George describes how DynaVap’s products are machined. Tube stock is custom drawn at the mill in variable thicknesses to manufacture the various parts. Again, he shows the 2020 M VapCap, which does not require tools to assemble or disassemble its four parts. The 2020 M can be purchased in a variety of colors. George describes one color called rosium (see video), which he describes as pink, gold, and blue with a little bit of green. The color is produced through a process called PVD (physical vapor deposition), which he says is very commonly used when producing carbide cutting tools for CNC machines. He also describes another model the company sells called AzuriuM, which starts as blue but changes to several different colors when exposed to heat. (8:40)

George talks about the value proposition of DynaVap’s product, which uses an external heat source (like a lighter) rather than using a built-in battery like a typical vaporizer. He says the VapCap’s small size and portability are significant advantages. DynaVap’s products can fit in a person’s pocket and also are extremely durable because they don’t have sensitive electronic parts. He says a person can throw a VapCap on the ground or even drive over it with a car and it will hold up. He says he is confident DynaVap’s products will remain functional for 20 to 30 years if taken care of properly, and the only parts that may need to be replaced are the o-rings.(12:30)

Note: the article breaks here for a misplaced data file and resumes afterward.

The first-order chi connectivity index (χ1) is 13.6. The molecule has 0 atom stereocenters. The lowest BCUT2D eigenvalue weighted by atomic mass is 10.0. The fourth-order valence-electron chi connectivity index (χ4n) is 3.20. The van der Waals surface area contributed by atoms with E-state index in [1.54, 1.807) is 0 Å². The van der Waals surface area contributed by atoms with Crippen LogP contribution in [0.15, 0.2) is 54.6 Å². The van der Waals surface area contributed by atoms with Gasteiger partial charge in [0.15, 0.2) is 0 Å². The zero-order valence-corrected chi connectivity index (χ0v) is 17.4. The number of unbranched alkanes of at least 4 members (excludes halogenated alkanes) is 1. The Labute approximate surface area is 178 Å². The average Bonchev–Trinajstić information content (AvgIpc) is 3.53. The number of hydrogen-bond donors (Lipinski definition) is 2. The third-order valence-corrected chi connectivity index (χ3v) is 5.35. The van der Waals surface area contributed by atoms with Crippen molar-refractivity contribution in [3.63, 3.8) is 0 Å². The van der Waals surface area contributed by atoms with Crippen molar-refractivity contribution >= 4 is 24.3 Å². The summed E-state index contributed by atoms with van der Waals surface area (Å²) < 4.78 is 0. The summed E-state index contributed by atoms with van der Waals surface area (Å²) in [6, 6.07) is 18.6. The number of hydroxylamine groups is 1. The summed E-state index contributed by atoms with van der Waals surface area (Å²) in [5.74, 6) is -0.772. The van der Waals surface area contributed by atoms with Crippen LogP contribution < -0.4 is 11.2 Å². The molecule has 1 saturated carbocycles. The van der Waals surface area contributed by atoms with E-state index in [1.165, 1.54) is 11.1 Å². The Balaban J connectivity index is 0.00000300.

George talks about how DynaVap makes its products. He says the tip is machined on an INDEX multi-spindle (MS22-8 with double NCU). (14:20)

George discusses the company’s approach to marketing its products. DynaVap focuses primarily on growing relationships with the customers it already has, giving them the tools and knowledge to talk about the product with others. He says the primary way people are introduced to the product is by personal interaction with others who already have it. (16:05)